With Pakistan’s economy teetering on the brink of a debt default, many companies within the country have been forced to pause operations or stop them all together in recent months as supplies are hard to get a hold of.
The Issue at Hand
Throughout the month of February, the Pakistani government has been unable to fund and secure imports due to its level of foreign currency reserves. The $3.19 billion in foreign currency reserves has led to a 48-year-high log jam at ports, with a record number of containers unable to be released. There are thousands of containers waiting to be released as of last week.
The true issue on hand can be attributed to Pakistan’s rapidly accumulating inflation rate. Per Bloomberg, consumer prices in Pakistan have risen 27.5% year-over-year, demonstrating a 24.5% increase since December of 2022. This marks the highest inflation the nation has seen since 1975, according to central bank data.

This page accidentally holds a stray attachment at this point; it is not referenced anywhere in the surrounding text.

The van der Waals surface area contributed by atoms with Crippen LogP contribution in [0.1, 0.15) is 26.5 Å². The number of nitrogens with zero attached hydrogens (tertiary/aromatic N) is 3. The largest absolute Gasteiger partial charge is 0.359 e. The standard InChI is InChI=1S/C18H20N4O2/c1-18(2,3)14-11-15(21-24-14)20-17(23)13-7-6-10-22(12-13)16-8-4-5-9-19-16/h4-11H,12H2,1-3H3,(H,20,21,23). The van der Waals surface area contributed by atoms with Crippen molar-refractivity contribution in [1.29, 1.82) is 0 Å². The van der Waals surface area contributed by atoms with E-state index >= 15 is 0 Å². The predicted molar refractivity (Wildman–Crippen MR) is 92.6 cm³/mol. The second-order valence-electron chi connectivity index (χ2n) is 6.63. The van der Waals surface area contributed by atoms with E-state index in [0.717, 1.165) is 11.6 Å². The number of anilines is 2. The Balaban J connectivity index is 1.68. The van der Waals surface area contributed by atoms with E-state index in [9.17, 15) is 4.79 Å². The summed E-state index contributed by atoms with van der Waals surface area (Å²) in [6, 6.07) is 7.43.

The current market conditions have forced companies like Suzuki Motor Corporation to shutdown manufacturing operations on the ground, as there’s been a parts shortage. Ghandhara Tyre and Rubber Company, which manufactures automobile parts in Pakistan, has had operations shuttered since February 13th as they’ve been unable to import raw materials needed to continue manufacturing.
Other motor corporations have also faced issues, as Toyota and Honda have both faced multi-week shutdowns to Pakistan-based operations. Such closures have seen Pakistan’s car sales fall 65% in January of 2023, the lowest mark in about three years.
The Path Forwards
Unfortunately, according to Bloomberg, this trend is subject to continue while the Pakistani government scrambles to fulfil International Monetary Fund aid conditions to secure much needed help.
“These closures will impact the economic growth as well as increase unemployment levels in the country,” head of research and investment at Arif Habib Limited, Tahir Abbas, told Bloomberg. “The overall demand has tapered off because of the multi-decade inflation. So you see a normal demand destruction. Over and above this, we are taking administrative measures to slowdown the economy.”
“The situation this time has become very critical as compared to the crises we had seen in 2018 or 2008,” Abbas went on to say. He and his firm anticipate that there will be a significant decline by the end of the fiscal year in June, which could ultimately see economic growth slow from 6% last year to around 1% this year.